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THREE OF A KIND Shallot pancakes

Sydney Morning Herald

Tuesday March 29, 2011

STEPHANIE CLIFFORD-SMITH

Menus often refer to these as shallot cakes or pancakes but the principal ingredient is what we in Australia call green onions and Americans refer to as scallions. The slender root vegetable was wrongly labelled shallot in decades past and the name has stuck. The pancakes are eaten as street food in China, particularly in the north. Here, they are most often listed as an entree. Usually they're a simple, unleavened flour-and-water dough, rolled, embedded with sliced green onion, coiled, sliced and rolled again into smaller green-speckled discs. Fried, then plunged into soy sauce they're a hit.1. New ShanghaiThere are many reasons to like this modern place on Ashfield's bustling shopping strip and most of them are dumpling-related. This restaurant opened about four years ago and was the first in an ever-expanding family-owned chain that has now spread east and north of the harbour and internationally. Shallot pancake ($4.80), a golden disc that's stretchy and crunchy, is listed among the dumplings. It always arrives searingly hot and glistening and nobody can wait until it cools to dive in.2. Grape Garden Beijing CuisineCooks pull noodles and roll dough to order for the shallot pancake ($4.50) at this humble basement food court outlet. Cooked on a high flame in the slightest trace of vegetable oil, the surface is grease-free, with nicely charred spots. Cut into wedges the pancake is thin and stretchy and the dark sesame and chilli dip is salty and spicy. The owner chops the green onions more finely for Australian tastes saying they would be chunky in China.3. Hurstville Chinese RestaurantBy day, tables are dressed with floral plastic cloths and by night they're fabric but the decor's never likely to be the drawcard. The customers were exclusively Chinese when Good Living visited. Fine green onions feature in a shallot cake ($3.80) rather than pancake and it's only on the Chinese, not the English, menu. It's a deep golden ring of fried pastry that's impossibly short with a juicy onion filling. The towelettes supplied for the respectable san choy bau do double duty on this finger-licking number. New Shanghai, 273 Liverpool Road, Ashfield, 9797 7284 Grape Garden Beijing Cuisine, Lemon Grove Shopping Centre, 427-441 Victoria Avenue, Chatswood, 9411 3933 Hurstville Chinese Restaurant, 184 Forest Road, Hurstville, 9586 0828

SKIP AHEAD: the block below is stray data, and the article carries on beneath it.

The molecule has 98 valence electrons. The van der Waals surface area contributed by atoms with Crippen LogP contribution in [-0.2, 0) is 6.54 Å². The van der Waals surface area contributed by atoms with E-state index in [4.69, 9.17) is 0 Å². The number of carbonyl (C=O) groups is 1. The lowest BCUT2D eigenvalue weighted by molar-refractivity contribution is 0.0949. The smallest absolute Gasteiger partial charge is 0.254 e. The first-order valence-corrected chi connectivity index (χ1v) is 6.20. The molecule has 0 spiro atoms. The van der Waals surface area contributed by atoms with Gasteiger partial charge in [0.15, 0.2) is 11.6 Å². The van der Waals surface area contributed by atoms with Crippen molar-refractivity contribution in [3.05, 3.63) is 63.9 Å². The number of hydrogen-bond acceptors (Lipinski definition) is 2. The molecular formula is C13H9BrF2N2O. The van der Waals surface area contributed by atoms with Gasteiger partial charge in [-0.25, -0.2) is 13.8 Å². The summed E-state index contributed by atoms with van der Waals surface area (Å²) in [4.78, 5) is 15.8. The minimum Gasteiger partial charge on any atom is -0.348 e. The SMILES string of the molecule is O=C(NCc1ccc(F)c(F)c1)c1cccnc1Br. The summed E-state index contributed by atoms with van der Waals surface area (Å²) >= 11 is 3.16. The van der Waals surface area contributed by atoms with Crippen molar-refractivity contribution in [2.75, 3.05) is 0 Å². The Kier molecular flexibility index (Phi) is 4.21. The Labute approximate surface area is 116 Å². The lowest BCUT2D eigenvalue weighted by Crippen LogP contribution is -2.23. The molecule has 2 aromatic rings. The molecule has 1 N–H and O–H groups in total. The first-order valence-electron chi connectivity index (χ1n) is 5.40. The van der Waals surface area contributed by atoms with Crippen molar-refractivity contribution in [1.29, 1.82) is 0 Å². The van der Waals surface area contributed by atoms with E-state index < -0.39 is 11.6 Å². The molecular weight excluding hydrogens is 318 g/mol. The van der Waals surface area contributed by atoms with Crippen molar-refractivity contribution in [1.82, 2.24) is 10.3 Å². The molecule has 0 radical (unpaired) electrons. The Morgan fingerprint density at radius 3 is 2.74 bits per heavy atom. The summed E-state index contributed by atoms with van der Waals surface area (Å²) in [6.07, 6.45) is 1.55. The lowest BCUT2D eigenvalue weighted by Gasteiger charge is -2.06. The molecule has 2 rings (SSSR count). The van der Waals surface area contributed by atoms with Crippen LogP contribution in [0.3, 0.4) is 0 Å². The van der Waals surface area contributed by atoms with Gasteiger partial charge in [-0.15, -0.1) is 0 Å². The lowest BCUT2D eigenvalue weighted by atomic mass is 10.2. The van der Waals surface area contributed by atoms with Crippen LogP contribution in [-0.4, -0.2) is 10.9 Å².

© 2011 Sydney Morning Herald

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